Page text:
Personally, I would suggest that Blaney actually say how you appeal a security certificate. Instead of telling MP's where to find the information.

52. Subsection 72(1) of the Immigration and Refugee Protection Act is replaced by the following:

72. (1) Judicial review by the Federal Court with respect to any matter — a decision, determination or order made, a measure taken or a question raised — under this Act is, subject to section 86.1, commenced by making an application for leave to the Court.

Application for judicial review
  •  (1) Judicial review by the Federal Court with respect to any matter — a decision, determination or order made, a measure taken or a question raised — under this Act is commenced by making an application for leave to the Court.
  • Marginal note:Application
    (2) The following provisions govern an application under subsection (1):
    • (a) the application may not be made until any right of appeal that may be provided by this Act is exhausted;
    • (b) subject to paragraph 169(f), notice of the application shall be served on the other party and the application shall be filed in the Registry of the Federal Court (“the Court”) within 15 days, in the case of a matter arising in Canada, or within 60 days, in the case of a matter arising outside Canada, after the day on which the applicant is notified of or otherwise becomes aware of the matter;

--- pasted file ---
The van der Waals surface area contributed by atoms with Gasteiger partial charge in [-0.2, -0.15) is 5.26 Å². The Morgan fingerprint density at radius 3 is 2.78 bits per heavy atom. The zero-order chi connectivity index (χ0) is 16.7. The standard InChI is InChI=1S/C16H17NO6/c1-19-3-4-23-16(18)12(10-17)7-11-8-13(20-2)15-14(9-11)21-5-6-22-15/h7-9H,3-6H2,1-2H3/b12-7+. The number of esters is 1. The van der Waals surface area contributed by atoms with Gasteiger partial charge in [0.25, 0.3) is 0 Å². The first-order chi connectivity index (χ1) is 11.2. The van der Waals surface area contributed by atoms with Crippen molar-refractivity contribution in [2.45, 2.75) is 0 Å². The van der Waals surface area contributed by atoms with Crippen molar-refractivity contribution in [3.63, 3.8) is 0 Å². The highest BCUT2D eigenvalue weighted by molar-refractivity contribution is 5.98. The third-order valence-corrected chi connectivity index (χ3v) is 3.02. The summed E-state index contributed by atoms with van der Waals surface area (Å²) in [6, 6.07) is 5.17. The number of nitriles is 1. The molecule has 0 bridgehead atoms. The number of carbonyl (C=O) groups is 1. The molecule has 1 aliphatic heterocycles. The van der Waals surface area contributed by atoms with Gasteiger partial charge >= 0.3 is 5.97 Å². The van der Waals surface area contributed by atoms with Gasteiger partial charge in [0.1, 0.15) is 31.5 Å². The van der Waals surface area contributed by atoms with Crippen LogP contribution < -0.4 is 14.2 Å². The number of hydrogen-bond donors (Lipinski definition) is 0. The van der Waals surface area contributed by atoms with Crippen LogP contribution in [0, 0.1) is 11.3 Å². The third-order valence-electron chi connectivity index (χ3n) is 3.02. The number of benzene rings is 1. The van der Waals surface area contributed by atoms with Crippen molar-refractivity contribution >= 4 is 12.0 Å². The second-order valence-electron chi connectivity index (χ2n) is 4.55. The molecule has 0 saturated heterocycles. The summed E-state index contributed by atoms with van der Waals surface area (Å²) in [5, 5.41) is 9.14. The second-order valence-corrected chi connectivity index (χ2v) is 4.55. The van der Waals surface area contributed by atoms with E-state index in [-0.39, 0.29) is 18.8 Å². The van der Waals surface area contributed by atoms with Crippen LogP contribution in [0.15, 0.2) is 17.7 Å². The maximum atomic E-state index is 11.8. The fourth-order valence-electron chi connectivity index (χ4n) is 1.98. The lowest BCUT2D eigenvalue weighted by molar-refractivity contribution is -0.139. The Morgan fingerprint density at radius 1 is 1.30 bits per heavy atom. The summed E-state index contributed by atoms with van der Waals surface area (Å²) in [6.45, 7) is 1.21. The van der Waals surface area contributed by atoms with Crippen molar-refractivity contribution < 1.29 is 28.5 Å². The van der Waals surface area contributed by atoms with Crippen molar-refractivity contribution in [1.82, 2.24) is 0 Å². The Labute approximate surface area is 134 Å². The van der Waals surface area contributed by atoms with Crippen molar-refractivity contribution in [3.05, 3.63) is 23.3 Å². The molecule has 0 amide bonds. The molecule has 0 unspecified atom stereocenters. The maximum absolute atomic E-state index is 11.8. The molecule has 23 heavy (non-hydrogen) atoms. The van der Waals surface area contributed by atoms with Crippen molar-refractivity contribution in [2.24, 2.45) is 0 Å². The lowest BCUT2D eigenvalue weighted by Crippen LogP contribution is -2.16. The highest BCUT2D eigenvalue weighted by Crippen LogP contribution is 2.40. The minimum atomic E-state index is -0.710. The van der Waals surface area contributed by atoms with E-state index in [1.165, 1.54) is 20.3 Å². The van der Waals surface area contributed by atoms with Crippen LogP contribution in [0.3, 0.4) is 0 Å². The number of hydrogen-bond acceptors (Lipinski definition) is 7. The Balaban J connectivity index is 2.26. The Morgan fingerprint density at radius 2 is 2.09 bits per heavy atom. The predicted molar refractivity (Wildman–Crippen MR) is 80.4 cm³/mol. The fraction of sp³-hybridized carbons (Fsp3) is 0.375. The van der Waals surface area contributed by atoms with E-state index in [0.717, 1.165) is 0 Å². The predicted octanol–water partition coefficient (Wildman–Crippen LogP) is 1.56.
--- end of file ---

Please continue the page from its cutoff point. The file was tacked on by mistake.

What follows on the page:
• (c) a judge of the Court may, for special reasons, allow an extended time for filing and serving the application or notice;
    • (d) a judge of the Court shall dispose of the application without delay and in a summary way and, unless a judge of the Court directs otherwise, without personal appearance; and
    • (e) no appeal lies from the decision of the Court with respect to the application or with respect to an interlocutory judgment.
So, if you find yourself under indefinite detention and in danger of being deported to a country that violates human rights under the secret evidence of a security certificate, does any of that give you any idea about how you fight back?

More useless testimony from Steven Blaney.